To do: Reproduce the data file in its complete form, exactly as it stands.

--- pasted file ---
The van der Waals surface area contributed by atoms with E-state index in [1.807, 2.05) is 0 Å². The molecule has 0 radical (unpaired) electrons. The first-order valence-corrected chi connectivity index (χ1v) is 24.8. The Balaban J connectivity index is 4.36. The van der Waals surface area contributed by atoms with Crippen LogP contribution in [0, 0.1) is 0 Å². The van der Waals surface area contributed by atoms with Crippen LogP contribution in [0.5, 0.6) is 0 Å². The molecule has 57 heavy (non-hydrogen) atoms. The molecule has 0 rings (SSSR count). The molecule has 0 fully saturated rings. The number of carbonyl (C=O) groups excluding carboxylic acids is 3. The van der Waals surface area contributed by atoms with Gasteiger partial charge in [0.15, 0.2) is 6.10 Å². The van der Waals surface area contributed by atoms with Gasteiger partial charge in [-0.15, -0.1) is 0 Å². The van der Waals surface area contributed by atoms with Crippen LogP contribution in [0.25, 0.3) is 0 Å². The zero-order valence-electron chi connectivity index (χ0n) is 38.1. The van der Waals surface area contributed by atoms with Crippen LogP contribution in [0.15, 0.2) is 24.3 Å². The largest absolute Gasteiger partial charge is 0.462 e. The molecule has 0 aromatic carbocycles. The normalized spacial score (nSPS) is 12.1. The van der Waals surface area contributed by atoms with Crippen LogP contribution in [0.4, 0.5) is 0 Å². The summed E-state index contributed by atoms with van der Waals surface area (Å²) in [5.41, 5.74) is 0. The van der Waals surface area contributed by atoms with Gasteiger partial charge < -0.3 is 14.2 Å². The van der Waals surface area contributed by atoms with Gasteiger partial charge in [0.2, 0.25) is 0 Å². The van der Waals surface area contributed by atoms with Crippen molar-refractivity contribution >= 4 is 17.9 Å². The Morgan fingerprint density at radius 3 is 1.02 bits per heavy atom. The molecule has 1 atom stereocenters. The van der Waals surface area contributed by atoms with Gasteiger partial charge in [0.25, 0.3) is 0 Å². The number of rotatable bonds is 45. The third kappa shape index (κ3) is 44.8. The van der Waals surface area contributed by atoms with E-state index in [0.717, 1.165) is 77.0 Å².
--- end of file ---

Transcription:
The van der Waals surface area contributed by atoms with E-state index in [1.807, 2.05) is 0 Å². The molecule has 0 radical (unpaired) electrons. The first-order valence-corrected chi connectivity index (χ1v) is 24.8. The Balaban J connectivity index is 4.36. The van der Waals surface area contributed by atoms with Crippen LogP contribution in [0, 0.1) is 0 Å². The van der Waals surface area contributed by atoms with Crippen LogP contribution in [0.5, 0.6) is 0 Å². The molecule has 57 heavy (non-hydrogen) atoms. The molecule has 0 rings (SSSR count). The molecule has 0 fully saturated rings. The number of carbonyl (C=O) groups excluding carboxylic acids is 3. The van der Waals surface area contributed by atoms with Gasteiger partial charge in [0.15, 0.2) is 6.10 Å². The van der Waals surface area contributed by atoms with Gasteiger partial charge in [-0.15, -0.1) is 0 Å². The van der Waals surface area contributed by atoms with Crippen LogP contribution in [0.25, 0.3) is 0 Å². The zero-order valence-electron chi connectivity index (χ0n) is 38.1. The van der Waals surface area contributed by atoms with Crippen LogP contribution in [0.15, 0.2) is 24.3 Å². The largest absolute Gasteiger partial charge is 0.462 e. The molecule has 0 aromatic carbocycles. The normalized spacial score (nSPS) is 12.1. The van der Waals surface area contributed by atoms with Crippen LogP contribution in [0.4, 0.5) is 0 Å². The summed E-state index contributed by atoms with van der Waals surface area (Å²) in [5.41, 5.74) is 0. The van der Waals surface area contributed by atoms with Gasteiger partial charge < -0.3 is 14.2 Å². The van der Waals surface area contributed by atoms with Gasteiger partial charge in [0.2, 0.25) is 0 Å². The van der Waals surface area contributed by atoms with Crippen molar-refractivity contribution >= 4 is 17.9 Å². The Morgan fingerprint density at radius 3 is 1.02 bits per heavy atom. The molecule has 1 atom stereocenters. The van der Waals surface area contributed by atoms with Gasteiger partial charge in [0.25, 0.3) is 0 Å². The number of rotatable bonds is 45. The third kappa shape index (κ3) is 44.8. The van der Waals surface area contributed by atoms with E-state index in [0.717, 1.165) is 77.0 Å².